Koroleva debuted with PRO in 2013 and has compiled a decorated resume with several big matches and competitions. Beyond her duties with PRO, Koroleva is also a part of FIFA which unlocks the opportunity to be a part of the grandest stage in the game - the World Cup. She officiated the 2019 Women’s World Cup in France and is set to depart for the 2023 World Cup in Australia and New Zealand in July.
“It’s certainly a big honor; it carries a lot of responsibilities. And it’s not a privilege; it’s something we work hard towards, and we have to take advantage of all the opportunities and certainly continue to maintain and perform on the field," she said. "All the outside hard work doesn’t matter if we’re not performing on the field just like the players. So there’s a degree of expectations of performance during a match.”
The comparison to players is apt and often overlooked. Simply put, there is only so much room for the best of the best at the top of the game, and accolades are savored. Suppose a referee wants to become esteemed and participate in World Cups like Koroleva. In that case, there is a grind to it, and staying mentally fit is equal to the physical aspect.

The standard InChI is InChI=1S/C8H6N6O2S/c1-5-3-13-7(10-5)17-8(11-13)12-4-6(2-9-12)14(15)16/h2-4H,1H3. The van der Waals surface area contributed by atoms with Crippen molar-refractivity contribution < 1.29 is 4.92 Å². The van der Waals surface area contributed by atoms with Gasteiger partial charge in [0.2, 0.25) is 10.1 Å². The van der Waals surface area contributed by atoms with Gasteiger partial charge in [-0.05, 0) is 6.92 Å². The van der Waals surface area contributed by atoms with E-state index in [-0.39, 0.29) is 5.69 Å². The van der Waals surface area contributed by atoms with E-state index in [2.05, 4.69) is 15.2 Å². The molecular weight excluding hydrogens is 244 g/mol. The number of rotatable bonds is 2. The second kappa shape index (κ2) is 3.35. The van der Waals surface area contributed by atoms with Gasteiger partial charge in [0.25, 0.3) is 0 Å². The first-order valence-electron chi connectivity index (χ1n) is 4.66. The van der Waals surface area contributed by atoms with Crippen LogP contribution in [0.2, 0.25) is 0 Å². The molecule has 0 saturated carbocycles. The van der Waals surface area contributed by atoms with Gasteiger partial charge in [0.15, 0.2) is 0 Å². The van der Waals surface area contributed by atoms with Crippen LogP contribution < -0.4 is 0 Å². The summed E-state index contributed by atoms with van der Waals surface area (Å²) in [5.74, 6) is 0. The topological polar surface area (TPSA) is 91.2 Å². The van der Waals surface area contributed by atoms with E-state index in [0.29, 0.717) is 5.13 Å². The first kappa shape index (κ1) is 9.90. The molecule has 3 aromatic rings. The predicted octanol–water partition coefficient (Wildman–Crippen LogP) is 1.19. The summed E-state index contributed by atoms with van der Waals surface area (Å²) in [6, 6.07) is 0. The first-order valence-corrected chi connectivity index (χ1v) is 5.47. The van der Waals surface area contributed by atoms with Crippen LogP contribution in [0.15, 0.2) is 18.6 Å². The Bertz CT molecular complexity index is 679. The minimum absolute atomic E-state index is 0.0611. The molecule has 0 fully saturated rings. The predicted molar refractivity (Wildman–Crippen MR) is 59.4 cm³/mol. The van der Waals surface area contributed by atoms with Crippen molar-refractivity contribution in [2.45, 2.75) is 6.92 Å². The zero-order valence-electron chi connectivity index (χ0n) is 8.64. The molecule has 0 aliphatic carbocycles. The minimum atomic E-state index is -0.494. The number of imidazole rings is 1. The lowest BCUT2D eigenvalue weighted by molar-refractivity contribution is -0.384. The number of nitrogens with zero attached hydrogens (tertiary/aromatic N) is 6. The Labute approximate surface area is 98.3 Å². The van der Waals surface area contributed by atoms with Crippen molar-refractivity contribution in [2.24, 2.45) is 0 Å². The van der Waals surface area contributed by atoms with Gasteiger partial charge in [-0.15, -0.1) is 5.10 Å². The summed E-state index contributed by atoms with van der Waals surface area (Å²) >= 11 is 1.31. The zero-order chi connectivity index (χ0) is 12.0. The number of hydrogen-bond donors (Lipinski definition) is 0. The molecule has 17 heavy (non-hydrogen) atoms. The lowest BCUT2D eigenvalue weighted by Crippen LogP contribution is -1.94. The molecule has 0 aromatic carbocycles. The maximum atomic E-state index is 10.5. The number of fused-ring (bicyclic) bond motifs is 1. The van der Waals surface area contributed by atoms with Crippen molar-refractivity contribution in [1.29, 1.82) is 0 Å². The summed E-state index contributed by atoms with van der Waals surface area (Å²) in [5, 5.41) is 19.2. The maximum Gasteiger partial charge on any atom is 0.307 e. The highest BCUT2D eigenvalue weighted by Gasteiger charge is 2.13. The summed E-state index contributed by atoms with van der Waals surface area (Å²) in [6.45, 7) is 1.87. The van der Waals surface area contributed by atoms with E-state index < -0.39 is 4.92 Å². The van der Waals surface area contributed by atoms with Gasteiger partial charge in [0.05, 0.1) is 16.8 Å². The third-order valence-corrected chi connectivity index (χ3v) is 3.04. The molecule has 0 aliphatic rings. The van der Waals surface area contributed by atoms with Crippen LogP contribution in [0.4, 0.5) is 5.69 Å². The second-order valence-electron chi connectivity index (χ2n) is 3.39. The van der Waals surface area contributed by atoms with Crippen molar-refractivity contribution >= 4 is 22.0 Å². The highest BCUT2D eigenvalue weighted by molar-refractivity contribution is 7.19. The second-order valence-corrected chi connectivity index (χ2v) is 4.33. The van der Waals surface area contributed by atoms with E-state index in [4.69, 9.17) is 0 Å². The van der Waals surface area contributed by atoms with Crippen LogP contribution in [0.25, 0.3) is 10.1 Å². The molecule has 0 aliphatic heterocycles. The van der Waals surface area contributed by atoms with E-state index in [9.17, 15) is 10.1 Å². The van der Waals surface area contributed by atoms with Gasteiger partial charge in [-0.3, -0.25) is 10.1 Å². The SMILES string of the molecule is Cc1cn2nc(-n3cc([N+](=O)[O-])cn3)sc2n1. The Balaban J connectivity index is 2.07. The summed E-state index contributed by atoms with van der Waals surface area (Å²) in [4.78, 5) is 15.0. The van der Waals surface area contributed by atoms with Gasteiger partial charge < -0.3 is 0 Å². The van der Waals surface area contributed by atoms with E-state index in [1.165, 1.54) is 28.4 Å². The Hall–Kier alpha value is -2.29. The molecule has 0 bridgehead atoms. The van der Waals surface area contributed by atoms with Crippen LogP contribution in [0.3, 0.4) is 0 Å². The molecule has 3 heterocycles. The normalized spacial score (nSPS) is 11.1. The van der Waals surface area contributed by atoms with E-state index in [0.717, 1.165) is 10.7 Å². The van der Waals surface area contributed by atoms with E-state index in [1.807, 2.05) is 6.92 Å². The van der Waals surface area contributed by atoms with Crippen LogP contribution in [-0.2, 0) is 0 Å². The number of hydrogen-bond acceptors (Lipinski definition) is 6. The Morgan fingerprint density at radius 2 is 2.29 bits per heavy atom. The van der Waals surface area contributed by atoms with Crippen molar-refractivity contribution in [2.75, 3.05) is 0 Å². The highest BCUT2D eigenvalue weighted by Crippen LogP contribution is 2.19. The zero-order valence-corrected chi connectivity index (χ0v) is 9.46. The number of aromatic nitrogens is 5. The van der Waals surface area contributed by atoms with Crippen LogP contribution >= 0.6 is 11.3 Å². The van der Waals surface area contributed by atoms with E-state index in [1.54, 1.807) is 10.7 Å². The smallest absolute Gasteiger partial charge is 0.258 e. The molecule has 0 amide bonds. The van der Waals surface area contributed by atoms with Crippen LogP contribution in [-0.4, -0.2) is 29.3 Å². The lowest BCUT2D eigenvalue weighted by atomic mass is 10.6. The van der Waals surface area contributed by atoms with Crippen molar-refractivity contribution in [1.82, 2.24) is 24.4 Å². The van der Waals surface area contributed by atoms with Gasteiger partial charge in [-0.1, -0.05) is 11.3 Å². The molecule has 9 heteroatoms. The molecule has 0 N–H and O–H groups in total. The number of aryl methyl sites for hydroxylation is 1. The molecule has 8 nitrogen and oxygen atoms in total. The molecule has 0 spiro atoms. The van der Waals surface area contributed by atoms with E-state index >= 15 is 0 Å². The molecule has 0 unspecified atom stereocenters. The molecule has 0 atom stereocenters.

The journey of a referee requires confronting the inevitable discomfort of making mistakes. Between the 22 players on the field and thousands in the stands, the effects of an error in managing a match can travel quickly and require self-soothing to keep things on the rails.
“The last thing we want is for one mistake to lead into the second mistake and third mistake, so we have to find this balance of really resetting quickly in the match and become more present because the next decision is imminent,” Koroleva said.
“We make hundreds of decisions in a match, and so the next decision is seconds away. Really, for me, it’s finding something that’s physically around. Sometimes it can be a voice of a teammate to lure me back into the present moment and to make sure that I’m there and available in the mental space for the next decision that’s necessary for me, and stop lingering on a previous decision until the match is over.”
Dealing with the players
The world of soccer is massive from the outside looking in, but it isn’t so big for Koroleva and her colleagues. They will inevitably clash with players. They will inevitably see those players again. Neither party wants to be distracted or have their game affected by a looming chasm.